The bottom line is that nearly every mother CAN breastfeed. It's just in this country that we have soooo many problems with it.

  29. When my daughter was in the NICU donated milk was never an option. They were very strict about checking breastmilk, requiring that two nurses verify that the milk label matched the ID bracelet, and a note went into her chart at every feeding saying milk was verified by so-and-so. This makes me doubt if donated milk is really a better alternative than formula, especially if it is not pasteurized. The doctors and nurses that cared for my daughter were *very* careful not to feed a mother's milk to a different child and those procedures wouldn't be in place if there weren't risks involved.

  30. hmmm, just a thought. if you truly believe that a woman's milk varies from day to day, feeding to feeding, what faith does that leave you with formula? formula is “patterned” after breastmilk, 20 calories per ounce, and the amounts of vitamans and minerals. but whose breastmilk? what time of day? what feeding? formula doesn't change the caloric level EVER (if you mix it properly, and please those who use it, mix it properly!) are formula fed babies ever getting what they need? i don't know and i'm not trying to be rude whatsoever, it was just a thought.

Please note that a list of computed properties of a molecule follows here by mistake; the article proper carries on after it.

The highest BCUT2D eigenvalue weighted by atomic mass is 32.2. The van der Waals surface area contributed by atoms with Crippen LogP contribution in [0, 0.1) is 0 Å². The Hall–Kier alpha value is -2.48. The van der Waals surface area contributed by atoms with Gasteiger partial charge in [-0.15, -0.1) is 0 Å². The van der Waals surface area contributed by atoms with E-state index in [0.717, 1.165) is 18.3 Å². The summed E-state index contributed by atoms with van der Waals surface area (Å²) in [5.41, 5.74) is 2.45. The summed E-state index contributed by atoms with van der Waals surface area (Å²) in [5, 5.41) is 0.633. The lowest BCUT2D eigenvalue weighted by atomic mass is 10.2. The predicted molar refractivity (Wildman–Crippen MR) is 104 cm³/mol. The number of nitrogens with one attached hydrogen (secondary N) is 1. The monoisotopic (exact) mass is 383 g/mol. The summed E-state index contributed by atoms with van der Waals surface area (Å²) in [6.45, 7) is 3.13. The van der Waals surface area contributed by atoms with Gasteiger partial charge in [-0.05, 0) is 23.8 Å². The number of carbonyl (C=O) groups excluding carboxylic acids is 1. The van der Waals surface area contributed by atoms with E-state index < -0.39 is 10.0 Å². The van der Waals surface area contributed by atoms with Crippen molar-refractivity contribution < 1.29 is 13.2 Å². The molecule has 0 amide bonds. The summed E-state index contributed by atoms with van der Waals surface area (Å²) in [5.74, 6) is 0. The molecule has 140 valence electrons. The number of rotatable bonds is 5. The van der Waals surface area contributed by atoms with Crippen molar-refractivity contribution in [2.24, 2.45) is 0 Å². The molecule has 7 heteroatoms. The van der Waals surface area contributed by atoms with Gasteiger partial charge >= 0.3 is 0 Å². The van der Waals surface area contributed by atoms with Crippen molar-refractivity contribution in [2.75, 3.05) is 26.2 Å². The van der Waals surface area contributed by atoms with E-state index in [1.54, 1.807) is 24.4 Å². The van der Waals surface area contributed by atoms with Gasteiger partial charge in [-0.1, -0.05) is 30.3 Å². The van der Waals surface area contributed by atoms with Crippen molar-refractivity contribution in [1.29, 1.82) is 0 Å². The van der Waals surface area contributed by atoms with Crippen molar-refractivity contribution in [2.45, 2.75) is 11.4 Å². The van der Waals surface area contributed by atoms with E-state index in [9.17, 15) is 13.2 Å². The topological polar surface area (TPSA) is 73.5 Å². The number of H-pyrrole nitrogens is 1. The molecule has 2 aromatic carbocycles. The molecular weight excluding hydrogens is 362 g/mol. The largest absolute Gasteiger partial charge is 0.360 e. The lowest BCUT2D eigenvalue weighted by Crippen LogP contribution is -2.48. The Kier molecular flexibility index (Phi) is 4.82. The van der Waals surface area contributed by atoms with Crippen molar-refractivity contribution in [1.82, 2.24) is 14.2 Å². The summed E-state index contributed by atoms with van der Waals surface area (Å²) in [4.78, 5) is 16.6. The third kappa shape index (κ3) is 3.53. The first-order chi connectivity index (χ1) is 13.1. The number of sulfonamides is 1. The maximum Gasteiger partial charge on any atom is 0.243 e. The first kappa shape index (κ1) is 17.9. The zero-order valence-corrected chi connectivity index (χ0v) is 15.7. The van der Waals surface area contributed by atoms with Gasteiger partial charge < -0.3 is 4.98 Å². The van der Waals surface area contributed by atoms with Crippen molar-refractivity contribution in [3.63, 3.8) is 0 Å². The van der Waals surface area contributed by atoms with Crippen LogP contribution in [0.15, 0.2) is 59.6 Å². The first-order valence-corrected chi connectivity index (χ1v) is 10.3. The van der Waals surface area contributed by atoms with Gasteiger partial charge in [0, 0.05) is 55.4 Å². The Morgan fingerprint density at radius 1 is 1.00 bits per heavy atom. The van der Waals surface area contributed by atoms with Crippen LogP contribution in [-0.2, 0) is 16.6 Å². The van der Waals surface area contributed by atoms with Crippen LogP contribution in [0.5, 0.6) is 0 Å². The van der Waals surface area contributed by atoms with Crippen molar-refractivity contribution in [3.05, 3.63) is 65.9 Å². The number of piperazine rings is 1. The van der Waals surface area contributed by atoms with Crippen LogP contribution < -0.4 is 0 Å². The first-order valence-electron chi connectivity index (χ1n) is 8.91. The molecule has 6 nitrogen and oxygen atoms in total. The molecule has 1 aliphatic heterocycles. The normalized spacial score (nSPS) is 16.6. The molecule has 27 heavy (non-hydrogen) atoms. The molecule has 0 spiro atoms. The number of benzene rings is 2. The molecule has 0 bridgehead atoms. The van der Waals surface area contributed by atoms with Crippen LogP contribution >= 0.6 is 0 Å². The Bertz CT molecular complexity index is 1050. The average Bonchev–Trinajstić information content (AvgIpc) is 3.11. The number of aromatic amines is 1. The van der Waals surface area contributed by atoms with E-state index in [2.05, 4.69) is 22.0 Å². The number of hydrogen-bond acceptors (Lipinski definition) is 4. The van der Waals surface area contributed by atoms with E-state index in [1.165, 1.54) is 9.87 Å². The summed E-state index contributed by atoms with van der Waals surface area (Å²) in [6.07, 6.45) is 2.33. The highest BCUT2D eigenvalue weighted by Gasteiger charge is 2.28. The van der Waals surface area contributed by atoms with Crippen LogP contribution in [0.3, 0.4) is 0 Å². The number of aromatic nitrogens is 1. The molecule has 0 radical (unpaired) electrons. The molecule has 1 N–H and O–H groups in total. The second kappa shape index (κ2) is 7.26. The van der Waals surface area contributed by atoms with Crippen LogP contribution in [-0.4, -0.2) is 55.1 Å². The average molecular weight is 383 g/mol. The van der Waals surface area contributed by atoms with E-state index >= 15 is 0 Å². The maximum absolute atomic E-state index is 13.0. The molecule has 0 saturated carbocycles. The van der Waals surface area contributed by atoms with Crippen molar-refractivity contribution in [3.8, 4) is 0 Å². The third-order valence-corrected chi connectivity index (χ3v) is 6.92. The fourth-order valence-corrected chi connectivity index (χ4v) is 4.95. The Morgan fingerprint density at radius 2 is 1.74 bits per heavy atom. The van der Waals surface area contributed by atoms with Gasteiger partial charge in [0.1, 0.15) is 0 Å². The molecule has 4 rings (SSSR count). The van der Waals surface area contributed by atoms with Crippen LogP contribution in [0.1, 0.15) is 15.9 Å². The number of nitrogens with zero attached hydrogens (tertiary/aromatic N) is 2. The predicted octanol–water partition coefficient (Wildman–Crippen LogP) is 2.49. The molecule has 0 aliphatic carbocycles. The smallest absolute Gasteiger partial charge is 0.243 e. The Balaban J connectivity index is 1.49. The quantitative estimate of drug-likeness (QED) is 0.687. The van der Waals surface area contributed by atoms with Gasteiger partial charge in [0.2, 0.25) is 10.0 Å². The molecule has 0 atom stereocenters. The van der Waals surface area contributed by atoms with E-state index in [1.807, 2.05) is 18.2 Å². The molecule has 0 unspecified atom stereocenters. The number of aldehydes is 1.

31. Wow. It’s really unfortunate that you set up a site to support people who formula feed and it gets filled with rude, judgmental, even harsh comments. You would think that purple who are supporting “the natural way” would be more caring.
    As I have been doing more and more research about formula feeding, admittedly in part trying to ease some guilt, I am learning how mean moms can be to each other. I hope you don’t let their superior attitudes get to you- keep this site going. Many of us need support!